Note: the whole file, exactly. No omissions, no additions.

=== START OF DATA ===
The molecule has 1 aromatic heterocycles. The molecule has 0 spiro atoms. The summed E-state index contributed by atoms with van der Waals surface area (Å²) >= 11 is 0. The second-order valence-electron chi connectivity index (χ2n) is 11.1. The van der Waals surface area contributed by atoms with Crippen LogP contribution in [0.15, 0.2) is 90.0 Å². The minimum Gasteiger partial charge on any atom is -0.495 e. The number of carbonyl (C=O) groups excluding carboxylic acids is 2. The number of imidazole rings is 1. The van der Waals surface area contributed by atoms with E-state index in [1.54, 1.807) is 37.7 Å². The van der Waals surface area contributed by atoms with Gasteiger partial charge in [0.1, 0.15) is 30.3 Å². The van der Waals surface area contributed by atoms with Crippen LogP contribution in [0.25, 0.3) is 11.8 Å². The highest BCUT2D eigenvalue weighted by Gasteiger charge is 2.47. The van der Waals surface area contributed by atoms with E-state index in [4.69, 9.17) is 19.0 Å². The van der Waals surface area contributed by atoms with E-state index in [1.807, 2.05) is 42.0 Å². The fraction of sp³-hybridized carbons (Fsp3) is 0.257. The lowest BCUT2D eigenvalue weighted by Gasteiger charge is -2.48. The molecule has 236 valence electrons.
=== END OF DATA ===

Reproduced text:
The molecule has 1 aromatic heterocycles. The molecule has 0 spiro atoms. The summed E-state index contributed by atoms with van der Waals surface area (Å²) >= 11 is 0. The second-order valence-electron chi connectivity index (χ2n) is 11.1. The van der Waals surface area contributed by atoms with Crippen LogP contribution in [0.15, 0.2) is 90.0 Å². The minimum Gasteiger partial charge on any atom is -0.495 e. The number of carbonyl (C=O) groups excluding carboxylic acids is 2. The number of imidazole rings is 1. The van der Waals surface area contributed by atoms with E-state index in [1.54, 1.807) is 37.7 Å². The van der Waals surface area contributed by atoms with Gasteiger partial charge in [0.1, 0.15) is 30.3 Å². The van der Waals surface area contributed by atoms with Crippen LogP contribution in [0.25, 0.3) is 11.8 Å². The highest BCUT2D eigenvalue weighted by Gasteiger charge is 2.47. The van der Waals surface area contributed by atoms with E-state index in [4.69, 9.17) is 19.0 Å². The van der Waals surface area contributed by atoms with E-state index in [1.807, 2.05) is 42.0 Å². The fraction of sp³-hybridized carbons (Fsp3) is 0.257. The lowest BCUT2D eigenvalue weighted by Gasteiger charge is -2.48. The molecule has 236 valence electrons.